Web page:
In the first part of this two-part article, Kimmis Pun of Shenning Investments examines the use of Family Trusts to manage the wealth of High Net Worth individuals (HNWIs) and families
HNWI Family Dynamics
HNW families accumulate sizable family assets through years of efforts to expand their businesses and invest their wealth. No families would dispute the universal objective of allowing the next generations or other loved ones to enjoy and benefit from the global assets which might include operating
businesses, investible assets, real estate, insurance products, intellectual property and collectibles.
The diversified life experiences of HNWIs entail well-structured wealth and succession plans. In some cases, the convoluted fabric of the family branches might make the plans more complex and even subject to legal challenges.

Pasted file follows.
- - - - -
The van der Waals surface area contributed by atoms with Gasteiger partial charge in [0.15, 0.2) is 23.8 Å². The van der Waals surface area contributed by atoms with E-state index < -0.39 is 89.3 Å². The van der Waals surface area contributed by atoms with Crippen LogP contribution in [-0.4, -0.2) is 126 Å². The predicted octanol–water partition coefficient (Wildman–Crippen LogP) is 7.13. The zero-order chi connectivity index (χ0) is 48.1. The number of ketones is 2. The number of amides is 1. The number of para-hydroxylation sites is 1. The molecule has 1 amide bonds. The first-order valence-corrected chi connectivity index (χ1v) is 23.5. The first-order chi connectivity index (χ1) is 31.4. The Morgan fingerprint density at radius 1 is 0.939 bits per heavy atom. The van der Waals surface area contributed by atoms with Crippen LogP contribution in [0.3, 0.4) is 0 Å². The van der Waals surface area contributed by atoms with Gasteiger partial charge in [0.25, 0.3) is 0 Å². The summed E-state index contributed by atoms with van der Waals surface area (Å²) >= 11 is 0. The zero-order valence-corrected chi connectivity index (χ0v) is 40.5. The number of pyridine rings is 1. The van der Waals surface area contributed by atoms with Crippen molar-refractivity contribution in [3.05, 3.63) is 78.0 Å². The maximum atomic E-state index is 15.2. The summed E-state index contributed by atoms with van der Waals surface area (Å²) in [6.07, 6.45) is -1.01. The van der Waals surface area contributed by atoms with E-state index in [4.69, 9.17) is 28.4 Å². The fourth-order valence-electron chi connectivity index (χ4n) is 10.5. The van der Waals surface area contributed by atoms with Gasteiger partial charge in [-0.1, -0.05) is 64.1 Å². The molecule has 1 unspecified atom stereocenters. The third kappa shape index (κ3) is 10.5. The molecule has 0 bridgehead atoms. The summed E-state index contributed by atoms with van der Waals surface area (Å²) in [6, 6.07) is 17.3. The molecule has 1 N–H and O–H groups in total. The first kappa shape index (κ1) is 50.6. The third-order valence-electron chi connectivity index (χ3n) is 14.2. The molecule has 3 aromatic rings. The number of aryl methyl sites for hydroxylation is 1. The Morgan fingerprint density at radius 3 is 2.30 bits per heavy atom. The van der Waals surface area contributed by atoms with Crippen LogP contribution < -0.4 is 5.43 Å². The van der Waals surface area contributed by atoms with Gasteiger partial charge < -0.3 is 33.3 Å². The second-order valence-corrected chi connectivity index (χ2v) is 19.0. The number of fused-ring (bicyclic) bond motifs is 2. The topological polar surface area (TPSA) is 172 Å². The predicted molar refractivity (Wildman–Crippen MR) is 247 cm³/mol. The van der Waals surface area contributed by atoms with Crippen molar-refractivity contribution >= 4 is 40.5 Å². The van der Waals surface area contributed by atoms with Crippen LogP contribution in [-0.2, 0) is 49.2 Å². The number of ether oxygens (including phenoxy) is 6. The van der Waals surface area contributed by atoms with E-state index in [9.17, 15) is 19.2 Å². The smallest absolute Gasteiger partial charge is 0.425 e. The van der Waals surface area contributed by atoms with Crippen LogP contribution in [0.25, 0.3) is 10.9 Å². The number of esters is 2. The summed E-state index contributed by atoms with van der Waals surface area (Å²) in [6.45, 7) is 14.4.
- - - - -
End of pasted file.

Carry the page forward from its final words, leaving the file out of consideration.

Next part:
Family disharmony is not uncommon especially when the inter-generational transfer of wealth faces complications. The prevailing commonality in cohesive families is the way to solve complex issues through continuous conversations among their members. Some outcomes are encouraging while others might be futile. Nonetheless, relational problems should be solved with relational solutions, while structural problems are solved with structural solutions.
HNWI Family Inheritance
The implementation of inter-generational and cross-border family wealth inheritance is based on 3Es – Etiquette (rules and guidelines), Execution (professional teams) and Exhibit (wealth planning tools).
- Family Constitution – core value & governance
- Individual Wills – bequeath and terms
- Family Office
- Executors or Administrators
- Professional Wealth Planner or Financial Advisers
- Family Trust
- Family Fund
- Family Insurance